tutoring you need for athletes and all that. We were doing that 35 years ago. Because I didn't send
those football players to the study table I met them at the study table.
When you deal with youngsters, when you get into jobs of any kind, don't send people to do it,
meet them there and help them do it, and you'll be amazed how it works.
Don't forget the other thing I mentioned: You can outwork anybody. Try it, you will find out that
you can do it.
You know in football, we do learn some wonderful things. And one of them is this. When you get
knocked down - which is plenty often - you get right up in a hurry, just as quickly as you can.
Then do you know what you do? You probably need more strength. You know where you get it?
You get it in a huddle. You get it by going back and getting a new play and running that play
together. "Together" is the thing that gives you the build-up to get ready to go again. And in your
lifetime, how well you can work with people will depend on how quickly you get back to them
and get together.
In football, you learn there's nothing that comes easy that's worth a dime. As a matter of fact, I
never saw a football player make a tackle with a smile on his face. (LAUGHTER)
We've had a great heritage. And so many times we've been so lucky you can't believe it. The odds
against us were unbelievable.
It started with the Battle of Salamis, 500 years before the birth of Christ, in Greece. The Persians
were there to conquer Greece and had burned Athens down. The Persians came in to whip them,
but the Greeks had been getting ready for 10 years. They had discovered silver on Mt. Larium and
they had taken that silver to help them make good ships - small ships that could maneuver. They
mousetrapped those Persians into the Bay of Salamis, and then they attacked with the metal
prows on their ships. They busted into them and the Persians couldn't get out of the way - they
were too awkward in their big troop-carrying ships. And in one day, they sank the Persian fleet
and drove it out of the gulf and all the way back to Persia. They drove them back, then the
Greeks got busy. Do you know what they did? They went over and rebuilt their city and decided
they needed a new type of government. They even had a name for it - "demos kratos." Did you
ever hear of "demos kratos"? "People rule"! That was the beginning of democracy. Right there
on the Bay of Salamis is where we got this great thing we have today.
A few years ago, the mayor of Stuttgart, West Germany, was here and I interviewed him on
television. He was the son of the great general, Erwin Rommel.
I asked him, "Did your father agree with Hitter's order to stop on May 24, 1940, when he was
within 40 miles of the English Channel?" He said, "Wait a minute, coach, there's something you're
not thinking about. My father did not have choices at all. He lived in a dictatorship. I live in a
democracy and you live in the greatest democracy in the world. You and everyone else in your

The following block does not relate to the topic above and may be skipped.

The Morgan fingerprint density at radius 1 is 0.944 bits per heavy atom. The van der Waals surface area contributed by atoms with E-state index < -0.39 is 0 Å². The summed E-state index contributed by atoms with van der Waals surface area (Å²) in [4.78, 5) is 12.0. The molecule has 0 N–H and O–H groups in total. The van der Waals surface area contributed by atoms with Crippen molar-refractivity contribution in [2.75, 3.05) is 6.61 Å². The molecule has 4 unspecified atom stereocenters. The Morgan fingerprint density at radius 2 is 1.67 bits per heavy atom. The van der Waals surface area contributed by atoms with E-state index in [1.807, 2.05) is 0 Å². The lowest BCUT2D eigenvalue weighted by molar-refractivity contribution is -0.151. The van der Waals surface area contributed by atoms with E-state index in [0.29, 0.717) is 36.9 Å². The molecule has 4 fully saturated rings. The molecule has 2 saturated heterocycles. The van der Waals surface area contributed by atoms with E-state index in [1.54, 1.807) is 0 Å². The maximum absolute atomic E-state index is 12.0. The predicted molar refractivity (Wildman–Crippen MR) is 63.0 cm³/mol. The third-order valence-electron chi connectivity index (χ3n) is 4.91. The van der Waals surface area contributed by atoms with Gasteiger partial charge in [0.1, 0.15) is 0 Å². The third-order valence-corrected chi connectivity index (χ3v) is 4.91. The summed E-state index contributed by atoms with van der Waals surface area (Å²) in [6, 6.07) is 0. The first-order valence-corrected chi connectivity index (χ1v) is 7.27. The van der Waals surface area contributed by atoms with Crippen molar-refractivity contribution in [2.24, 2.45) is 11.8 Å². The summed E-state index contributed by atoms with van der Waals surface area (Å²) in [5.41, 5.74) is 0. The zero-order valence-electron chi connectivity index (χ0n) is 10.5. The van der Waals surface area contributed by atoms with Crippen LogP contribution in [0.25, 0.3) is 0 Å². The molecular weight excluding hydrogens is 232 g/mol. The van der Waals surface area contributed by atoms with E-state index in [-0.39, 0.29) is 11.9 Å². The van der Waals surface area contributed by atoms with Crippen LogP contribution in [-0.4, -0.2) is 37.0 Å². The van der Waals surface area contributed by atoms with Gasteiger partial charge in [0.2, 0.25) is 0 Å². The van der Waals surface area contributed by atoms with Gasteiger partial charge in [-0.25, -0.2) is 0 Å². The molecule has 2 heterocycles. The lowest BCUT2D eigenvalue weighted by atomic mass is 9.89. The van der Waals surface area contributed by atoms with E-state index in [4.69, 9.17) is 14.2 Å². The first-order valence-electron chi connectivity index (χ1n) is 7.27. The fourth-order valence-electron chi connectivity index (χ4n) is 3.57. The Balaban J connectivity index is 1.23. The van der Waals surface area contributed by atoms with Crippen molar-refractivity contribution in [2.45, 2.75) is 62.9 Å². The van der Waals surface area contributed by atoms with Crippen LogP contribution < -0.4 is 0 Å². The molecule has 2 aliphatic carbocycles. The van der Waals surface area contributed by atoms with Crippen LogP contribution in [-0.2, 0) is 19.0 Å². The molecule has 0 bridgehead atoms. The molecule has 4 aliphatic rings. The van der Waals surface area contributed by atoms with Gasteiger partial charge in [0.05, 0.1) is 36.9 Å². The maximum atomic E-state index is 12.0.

country have choices and decisions to make almost every day of your lives. My father didn't."
And that night when I got home, I started to wonder why he became so upset. I got to thinking,
what was the last decision his father made on this earth? The decision was to take poison and die
so that this boy and his mother could live. And that makes you appreciate democracy, when you
look at it that way. And you do have great, great decisions to make every day of your life.
It all started with "demos kratos," when they drove those doggone Persians back to where they
This is much more recent, but we haven't heard too much about it. Another underdog victory.
The fellows who did it were your age - the Battle of Britain. They were 4-to-I underdogs against
Hitter's hordes. At that time, even the American ambassador to England was sending reports
back here that he didn't think the British could win.
The British didn't look at it that way. They fought - men, women and the boys who flew those
planes. And their mathematicians and scientists had done something that the German arrogance
didn't think could happen. They had broken the German code - the Enigma Code - with their
coding machine called the Ultra - and it was the "ultra." It was the best in the world. They knew
where the German forces were coming from. They knew at what time they'd get there. They knew
the point of attack, the formation, everything about them. Then these fighter planes of the British
- manned mainly by British, but some Americans, some Polish, some Canadians - would go up and
strike them just as they were ready to lower their bombs. The air marshal didn't send them out
over the English Channel - he didn't have that many. He was outnumbered over 2-to-1. He didn't
want to waste their fuel and their strength out there. The one thing these young fellows - just your
age, mind you - wanted in the world, was to get up there and fight, and then get back and have a
couple of hours to sleep under a shade tree to get ready to go up and fight again.
That's the way they fought and won. Then, when the British had won, General Dowding was
criticized and fired. Well, there have been a lot of great men fired - MacArthur, Richard Nixon, a
lot of them. (LAUGHTER, APPLAUSE)
But, rather than knighting the air marshal for what he had done - and he had fought an
unbelievably great war - they sent him over here recruiting. He could have very easily straightened
things out by telling about the Ultra secret, but he wouldn't do that. He wouldn't do that because
he knew that Ultra was going to be needed for the rest of the war. The secret wasn't told for 35
years after that. And this man went to his death keeping that secret. And that was Air Marshal
Dowding - all honor to his great name, all honor. They won and they won for us, because if Hitler
had whipped England then and got the English Navy - that was a year-and-a-half before we got
into the war - we'd have never gotten into it and Hitler would have been here after that, you can